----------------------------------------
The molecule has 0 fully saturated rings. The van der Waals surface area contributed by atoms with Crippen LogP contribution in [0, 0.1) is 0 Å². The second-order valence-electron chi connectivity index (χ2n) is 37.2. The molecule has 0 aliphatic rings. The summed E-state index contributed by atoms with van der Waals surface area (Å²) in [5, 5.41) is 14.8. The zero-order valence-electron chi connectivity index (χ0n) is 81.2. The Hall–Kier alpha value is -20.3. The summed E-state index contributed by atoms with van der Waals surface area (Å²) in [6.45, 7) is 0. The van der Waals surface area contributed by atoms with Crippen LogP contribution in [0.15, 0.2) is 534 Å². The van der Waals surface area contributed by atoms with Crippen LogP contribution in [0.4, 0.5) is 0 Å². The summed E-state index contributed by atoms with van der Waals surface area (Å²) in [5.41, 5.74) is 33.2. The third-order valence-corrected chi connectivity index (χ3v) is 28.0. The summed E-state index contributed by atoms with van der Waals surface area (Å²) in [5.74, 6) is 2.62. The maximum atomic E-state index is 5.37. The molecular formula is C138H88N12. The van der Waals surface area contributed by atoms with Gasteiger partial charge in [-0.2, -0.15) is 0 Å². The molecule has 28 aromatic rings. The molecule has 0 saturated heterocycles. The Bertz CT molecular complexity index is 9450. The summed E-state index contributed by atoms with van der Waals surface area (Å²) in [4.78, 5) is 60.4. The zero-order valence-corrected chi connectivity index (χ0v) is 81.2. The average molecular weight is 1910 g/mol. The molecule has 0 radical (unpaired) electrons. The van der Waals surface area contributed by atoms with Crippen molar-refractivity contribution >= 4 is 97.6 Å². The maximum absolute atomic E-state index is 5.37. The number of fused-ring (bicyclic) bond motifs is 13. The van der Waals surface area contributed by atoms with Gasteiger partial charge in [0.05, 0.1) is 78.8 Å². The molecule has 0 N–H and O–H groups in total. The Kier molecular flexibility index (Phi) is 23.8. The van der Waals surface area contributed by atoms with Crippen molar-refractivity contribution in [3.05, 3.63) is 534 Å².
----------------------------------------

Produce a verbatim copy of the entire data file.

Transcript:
The molecule has 0 fully saturated rings. The van der Waals surface area contributed by atoms with Crippen LogP contribution in [0, 0.1) is 0 Å². The second-order valence-electron chi connectivity index (χ2n) is 37.2. The molecule has 0 aliphatic rings. The summed E-state index contributed by atoms with van der Waals surface area (Å²) in [5, 5.41) is 14.8. The zero-order valence-electron chi connectivity index (χ0n) is 81.2. The Hall–Kier alpha value is -20.3. The summed E-state index contributed by atoms with van der Waals surface area (Å²) in [6.45, 7) is 0. The van der Waals surface area contributed by atoms with Crippen LogP contribution in [0.15, 0.2) is 534 Å². The van der Waals surface area contributed by atoms with Crippen LogP contribution in [0.4, 0.5) is 0 Å². The summed E-state index contributed by atoms with van der Waals surface area (Å²) in [5.41, 5.74) is 33.2. The third-order valence-corrected chi connectivity index (χ3v) is 28.0. The summed E-state index contributed by atoms with van der Waals surface area (Å²) in [5.74, 6) is 2.62. The maximum atomic E-state index is 5.37. The molecular formula is C138H88N12. The van der Waals surface area contributed by atoms with Gasteiger partial charge in [-0.2, -0.15) is 0 Å². The molecule has 28 aromatic rings. The molecule has 0 saturated heterocycles. The Bertz CT molecular complexity index is 9450. The summed E-state index contributed by atoms with van der Waals surface area (Å²) in [4.78, 5) is 60.4. The zero-order valence-corrected chi connectivity index (χ0v) is 81.2. The average molecular weight is 1910 g/mol. The molecule has 0 radical (unpaired) electrons. The van der Waals surface area contributed by atoms with Crippen molar-refractivity contribution >= 4 is 97.6 Å². The maximum absolute atomic E-state index is 5.37. The number of fused-ring (bicyclic) bond motifs is 13. The van der Waals surface area contributed by atoms with Gasteiger partial charge in [0.05, 0.1) is 78.8 Å². The molecule has 0 N–H and O–H groups in total. The Kier molecular flexibility index (Phi) is 23.8. The van der Waals surface area contributed by atoms with Crippen molar-refractivity contribution in [3.05, 3.63) is 534 Å².